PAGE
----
Most Thai dishes are named after the main ingredients or cooking techniques. But occasionally, a dish has a playful or poetic name, such as this one. Serve over jasmine rice.
A long soak in a citrus-, garlic-, cilantro-, and oregano-infused marinade gives this Puerto Rican pork dish from Sofrito restaurant in New York a mellow herby flavor. Cooking it slowly wrapped in banana leaves ensures a juicy, moist roast. Serve it up with some rice, black beans, and sweet plantains. What to buy: Banana leaves are often kept in the frozen foods section of the grocery store. Thaw in the refrigerator before using. If you can’t find sour oranges (also known as bitter oranges), use a mixture of half lemon juice and half grapefruit juice. Game plan: Be sure to start making this a day before you want to serve it, as it needs 12 to 24 hours to marinate.
Give stale bread a sweet new life by toasting it in a butter-sugar mixture. Then toss it with some juicy raspberries in this twist on a traditional bread salad, giving panzanella a place in the dessert course. Game plan: If you don’t have stale bread on hand, toast the bread cubes in a 300°F oven until they are crisp and dry but not browned, about 15 minutes.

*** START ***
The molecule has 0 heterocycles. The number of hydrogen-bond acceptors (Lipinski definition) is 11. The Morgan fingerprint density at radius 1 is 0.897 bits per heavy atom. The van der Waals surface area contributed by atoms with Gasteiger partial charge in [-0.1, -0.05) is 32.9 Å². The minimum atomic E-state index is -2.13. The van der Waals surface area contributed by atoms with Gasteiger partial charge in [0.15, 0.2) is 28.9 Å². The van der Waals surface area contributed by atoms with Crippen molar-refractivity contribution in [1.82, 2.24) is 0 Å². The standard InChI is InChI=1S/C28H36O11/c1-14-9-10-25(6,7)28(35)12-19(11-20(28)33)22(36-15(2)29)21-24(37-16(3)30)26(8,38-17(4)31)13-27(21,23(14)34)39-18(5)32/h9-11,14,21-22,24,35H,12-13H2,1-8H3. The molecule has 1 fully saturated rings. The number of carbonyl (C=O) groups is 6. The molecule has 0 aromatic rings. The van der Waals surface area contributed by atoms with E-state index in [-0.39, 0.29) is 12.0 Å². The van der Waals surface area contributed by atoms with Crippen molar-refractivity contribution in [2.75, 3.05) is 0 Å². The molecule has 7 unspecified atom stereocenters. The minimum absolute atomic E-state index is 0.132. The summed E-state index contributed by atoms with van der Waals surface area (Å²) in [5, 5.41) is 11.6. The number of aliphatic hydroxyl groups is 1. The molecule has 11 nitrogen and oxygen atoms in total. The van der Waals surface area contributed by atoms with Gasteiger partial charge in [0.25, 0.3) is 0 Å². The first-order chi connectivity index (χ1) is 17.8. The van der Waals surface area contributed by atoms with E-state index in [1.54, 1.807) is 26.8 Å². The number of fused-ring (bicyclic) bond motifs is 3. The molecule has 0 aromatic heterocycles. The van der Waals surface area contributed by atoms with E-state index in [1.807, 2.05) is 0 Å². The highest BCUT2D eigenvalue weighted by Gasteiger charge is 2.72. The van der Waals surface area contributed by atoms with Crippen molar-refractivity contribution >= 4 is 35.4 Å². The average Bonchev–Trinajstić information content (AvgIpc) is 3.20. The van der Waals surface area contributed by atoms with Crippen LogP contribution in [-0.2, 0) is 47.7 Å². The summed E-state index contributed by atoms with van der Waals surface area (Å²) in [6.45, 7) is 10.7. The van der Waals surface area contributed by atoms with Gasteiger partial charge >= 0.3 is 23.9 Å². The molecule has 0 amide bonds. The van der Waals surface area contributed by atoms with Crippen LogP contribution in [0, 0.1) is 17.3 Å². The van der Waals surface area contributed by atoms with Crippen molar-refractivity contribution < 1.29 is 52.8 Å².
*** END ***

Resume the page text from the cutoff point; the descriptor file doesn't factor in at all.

Never thought of topping a pizza with eggs? Well, after you taste this amazing pizza, you may never eat it any other way! The soft yolks, running over the cheese and sausage, topped with the cool greens, makes for a very memorable pizza experience. It is called a breakfast pizza, but this is wonderful anytime of the day. Makes 4 Slices of Sausage and Egg Breakfast Pizza
Chef Eric Ripert of Le Bernardin in New York City pairs Kumamoto oysters on the half shell with tiny, melt-in-your-mouth cubes of aspic in various flavors.
Mini hot dogs or Li'l Smokies are wrapped in savory homemade cheese dough and served with mustard and chili sauce or barbecue sauce. These little pigs in a blanket are always popular at holiday parties and game day gatherings. Large Photo of Pigs in a Blanket
Elizabeth Karmel, executive chef and partner of Hill Country Barbecue Market in New York City, gave us this recipe for succulent, smoked prime rib. This recipe first appeared in our June/July 2011 BBQ issue along with our story Classic 'Cues.
These sweet-savory pancakes get irresistibly crisp from pan-frying. Keep cooked latkes warm in a 200° oven as you prepare the next batch. Serve with a dollop of fat-free sour cream if you want a tangy adornment.
Adding eel to this fish soup lends body and flavor to the broth.
You can substitute your favorite red wine in this dish if you don't have port.
Save 4 cups of roasted vegetables for use in a Zucchini Frittata the next night.